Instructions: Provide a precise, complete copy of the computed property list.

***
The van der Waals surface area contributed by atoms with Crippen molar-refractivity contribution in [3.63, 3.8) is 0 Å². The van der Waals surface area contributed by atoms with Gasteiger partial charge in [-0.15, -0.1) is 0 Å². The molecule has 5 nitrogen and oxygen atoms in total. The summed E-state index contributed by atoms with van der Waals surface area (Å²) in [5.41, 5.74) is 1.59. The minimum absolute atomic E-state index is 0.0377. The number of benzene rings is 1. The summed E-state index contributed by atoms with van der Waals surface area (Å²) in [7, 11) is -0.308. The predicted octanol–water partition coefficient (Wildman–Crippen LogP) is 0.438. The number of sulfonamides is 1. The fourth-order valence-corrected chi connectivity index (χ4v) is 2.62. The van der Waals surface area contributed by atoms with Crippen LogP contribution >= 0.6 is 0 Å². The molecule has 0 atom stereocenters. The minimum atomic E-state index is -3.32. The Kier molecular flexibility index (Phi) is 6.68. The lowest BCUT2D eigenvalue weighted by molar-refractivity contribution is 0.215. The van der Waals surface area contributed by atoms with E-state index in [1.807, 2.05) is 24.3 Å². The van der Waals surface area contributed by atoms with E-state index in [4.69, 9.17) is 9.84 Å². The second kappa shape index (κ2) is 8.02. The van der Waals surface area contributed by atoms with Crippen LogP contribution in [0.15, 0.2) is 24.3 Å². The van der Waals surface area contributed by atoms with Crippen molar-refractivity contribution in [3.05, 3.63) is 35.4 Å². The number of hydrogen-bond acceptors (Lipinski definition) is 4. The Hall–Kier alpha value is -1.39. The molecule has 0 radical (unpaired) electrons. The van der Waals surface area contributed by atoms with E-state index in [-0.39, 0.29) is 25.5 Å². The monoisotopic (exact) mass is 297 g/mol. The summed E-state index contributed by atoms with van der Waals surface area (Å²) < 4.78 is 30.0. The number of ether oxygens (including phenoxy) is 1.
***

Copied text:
The van der Waals surface area contributed by atoms with Crippen molar-refractivity contribution in [3.63, 3.8) is 0 Å². The van der Waals surface area contributed by atoms with Gasteiger partial charge in [-0.15, -0.1) is 0 Å². The molecule has 5 nitrogen and oxygen atoms in total. The summed E-state index contributed by atoms with van der Waals surface area (Å²) in [5.41, 5.74) is 1.59. The minimum absolute atomic E-state index is 0.0377. The number of benzene rings is 1. The summed E-state index contributed by atoms with van der Waals surface area (Å²) in [7, 11) is -0.308. The predicted octanol–water partition coefficient (Wildman–Crippen LogP) is 0.438. The number of sulfonamides is 1. The fourth-order valence-corrected chi connectivity index (χ4v) is 2.62. The van der Waals surface area contributed by atoms with Crippen LogP contribution >= 0.6 is 0 Å². The molecule has 0 atom stereocenters. The minimum atomic E-state index is -3.32. The Kier molecular flexibility index (Phi) is 6.68. The lowest BCUT2D eigenvalue weighted by molar-refractivity contribution is 0.215. The van der Waals surface area contributed by atoms with E-state index in [1.807, 2.05) is 24.3 Å². The van der Waals surface area contributed by atoms with E-state index in [4.69, 9.17) is 9.84 Å². The second kappa shape index (κ2) is 8.02. The van der Waals surface area contributed by atoms with Crippen LogP contribution in [0.15, 0.2) is 24.3 Å². The van der Waals surface area contributed by atoms with Crippen molar-refractivity contribution in [3.05, 3.63) is 35.4 Å². The number of hydrogen-bond acceptors (Lipinski definition) is 4. The Hall–Kier alpha value is -1.39. The molecule has 0 radical (unpaired) electrons. The van der Waals surface area contributed by atoms with E-state index in [-0.39, 0.29) is 25.5 Å². The monoisotopic (exact) mass is 297 g/mol. The summed E-state index contributed by atoms with van der Waals surface area (Å²) < 4.78 is 30.0. The number of ether oxygens (including phenoxy) is 1.